Author

Michael Overell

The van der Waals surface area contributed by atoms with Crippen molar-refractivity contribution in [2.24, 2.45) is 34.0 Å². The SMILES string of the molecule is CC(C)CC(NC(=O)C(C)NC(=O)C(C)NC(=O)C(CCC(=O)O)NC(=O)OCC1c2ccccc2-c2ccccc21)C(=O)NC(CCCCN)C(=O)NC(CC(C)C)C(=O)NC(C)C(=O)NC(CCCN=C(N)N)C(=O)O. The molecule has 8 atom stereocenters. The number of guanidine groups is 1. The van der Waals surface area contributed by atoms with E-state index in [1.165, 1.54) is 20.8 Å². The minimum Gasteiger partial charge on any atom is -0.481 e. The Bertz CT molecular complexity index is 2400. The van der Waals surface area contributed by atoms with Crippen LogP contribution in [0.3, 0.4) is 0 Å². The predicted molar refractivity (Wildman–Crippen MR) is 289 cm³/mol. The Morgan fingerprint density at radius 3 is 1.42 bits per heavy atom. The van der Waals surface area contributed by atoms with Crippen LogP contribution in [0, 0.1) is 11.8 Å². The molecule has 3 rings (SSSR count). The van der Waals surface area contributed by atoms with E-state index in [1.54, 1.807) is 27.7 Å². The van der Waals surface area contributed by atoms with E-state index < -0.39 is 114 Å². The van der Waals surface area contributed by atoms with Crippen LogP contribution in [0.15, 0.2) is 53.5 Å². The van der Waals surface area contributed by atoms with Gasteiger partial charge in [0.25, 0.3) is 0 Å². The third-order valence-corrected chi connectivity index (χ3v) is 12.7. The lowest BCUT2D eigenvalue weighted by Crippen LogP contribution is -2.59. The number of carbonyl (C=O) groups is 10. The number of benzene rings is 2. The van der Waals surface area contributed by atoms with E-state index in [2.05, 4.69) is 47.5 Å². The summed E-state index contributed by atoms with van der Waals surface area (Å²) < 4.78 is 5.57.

Michael Overell is a seasoned entrepreneur and business leader with a proven track record in building companies, products, and teams in both startup and hyper-growth environments. Currently, he serves as a key executive at ClassDojo, where he is responsible for driving revenue growth and helping children around the world access quality education. Michael is also actively involved in investing and providing support to promising foreign founders looking to break into the US market through his work with Antipodes. Prior to his work at ClassDojo, Michael played a pivotal role in scaling Lyft's product organization as the company experienced rapid growth, expanding from 3,000 to 6,000 employees and successfully going public. His expertise in hiring and recruiting was further honed during his time as the co-founder and CEO of RecruitLoop, a company he launched in Sydney before relocating to San Francisco. Under his leadership, RecruitLoop raised funding, developed a globally distributed team, and achieved profitability. The company had a modest exit in 2019 and ultimately closed its operating business. Michael began his career at McKinsey, where he focused on strategy in the tech and telecommunications sectors, with a particular emphasis on next-generation fiber broadband networks. His insights and thought leadership have been featured in prominent publications such as TechCrunch.